Dress for the climate: Vienna’s weather runs from warm (and sometimes humid) summers to cold, blustery winters that blanket the city in snow. Even in summer, you may want to take along a raincoat and warm sweater. If you’re traveling into the countryside, especially, you’ll want to have a warm sweater for occasional cool evenings. If you plan to go hiking in the spring or summer, be sure to pack long pants to protect your legs from ticks.
Most Viennese dress up to attend the opera, concerts and theater. Ties for men are not mandatory on these occasions but are appropriate. Upscale restaurants and bars may require a jacket and a tie. At any of the Viennese balls during the mid-January to mid-February season, men typically wear tuxedos and women wear long gowns. Also, traditional Austrian clothing (Trachten) is worn at hunters’ balls known as Jagerballe.
Vienna has one of Europe’s best public transport networks, which includes underground, trams (trolleys), buses and commuter rail. The subway system will take you to within a few minutes walk of anywhere you are likely to want to visit. The public transportation system is very compact and easy to use. It consists of five underground lines and multiple trams and buses. The tickets are valid across all means of transport.
U-Bahn – The most common way to get around the city.
S-Bahn – An extensive suburban network which also connects the city with Schwechat airport.
Tram – You can take the tourist Vienna Ring-Tram around the ring. It runs daily, every 30 minutes between 10 a.m. and 6 p.m.
Bus – if you get lost beyond the city center, getting on a bus is the right thing to do as they always connect with various U-Bahn stops.
Night service – The U-Bahn operates all night on Fridays, Saturdays and nights before holidays.
During the weekdays, the NightLiner buses operate every night from 0.30 a.m. to 5 a.m. The system is pretty comprehensible; all lines meet at Kärntner Ring, Oper – so it’s very easy to interchange. Tickets can be bought at machines at most underground stations and at tobacconists and newspaper stands. A single ticket costs €2 (or €2.20 when purchased on board) and is valid for traveling one way, in one zone – you can change lines but not interrupt your journey. The historical core of Vienna is one zone. Don’t forget to validate your ticket before boarding the U-Bahn (or on board buses and trams). It is also possible to purchase 24 Hours (€ 6.70), 48 Hours (€ 11.70) or 72 Hours- (€ 14.50) worth of travel. You might also consider getting a Vienna Card which includes 72 hours of unlimited travel with one child up to 15 years (who travels free) and includes discounts for museums, sights, cultural events and shops.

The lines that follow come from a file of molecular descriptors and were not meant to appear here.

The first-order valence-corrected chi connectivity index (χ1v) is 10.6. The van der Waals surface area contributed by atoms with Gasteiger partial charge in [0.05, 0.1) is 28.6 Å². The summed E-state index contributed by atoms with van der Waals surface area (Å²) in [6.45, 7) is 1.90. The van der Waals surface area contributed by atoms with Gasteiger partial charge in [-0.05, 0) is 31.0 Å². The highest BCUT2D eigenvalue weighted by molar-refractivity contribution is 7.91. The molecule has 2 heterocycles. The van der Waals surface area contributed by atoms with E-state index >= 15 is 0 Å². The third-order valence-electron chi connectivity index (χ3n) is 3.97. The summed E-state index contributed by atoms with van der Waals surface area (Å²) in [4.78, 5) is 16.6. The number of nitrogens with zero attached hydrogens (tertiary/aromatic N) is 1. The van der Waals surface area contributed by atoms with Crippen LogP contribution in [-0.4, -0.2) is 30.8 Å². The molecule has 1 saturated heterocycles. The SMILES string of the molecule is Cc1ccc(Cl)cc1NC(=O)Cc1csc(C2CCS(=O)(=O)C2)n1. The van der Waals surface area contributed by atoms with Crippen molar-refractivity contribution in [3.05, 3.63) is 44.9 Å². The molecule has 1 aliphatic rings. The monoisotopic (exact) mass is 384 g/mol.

Minimum driving age is 17. Seatbelts are mandatory (including in the backseats). No children under 12yrs can sit in the front seats. Speed limits: cities 50 km/h, open road 100 km/h, motorways 130 km/h.
Drink-driving limit: 0.05 per cent.
International driver’s license is required.
Between November 1st and April 15th, the use of four winter tires or snow chains on at least two tires is mandatory.
Drivers are required to carry a Reflective Safety Vest in their car at all times.
Austrian motorways are subject to road toll. It is necessary to purchase a toll sticker (Vignette); available at post offices and gas stations. A ten-day sticker for vehicles weighing less than 3.5 tons is €8.00, a two-month sticker is €23.40 and a one-year Vignette costs €77.80 (or €31 for motorcycles). Rental cars may not be equipped with the sticker – check this with your agency beforehand. If possible, avoid driving in the historical center of Vienna. The streets are narrow, often one-way and parking is very limited. Congestion is very common, too. Moreover, the pedestrians have the right of way when crossing the street – you need to be careful.
Vienna is well known for its walkability. The city center (inner ring) is compact and everything is within walking distance. The state of streets corresponds; the pavements are wide and pedestrian zones are not uncommon. Exploring Vienna on foot is definitely worth it! Another great thing to do is to rent a bike from the self-serving City- Bike stations (www.citybikewien.at) which can be found all around the city. Vienna has an outstanding cycle lane system which can be matched to the one in Amsterdam.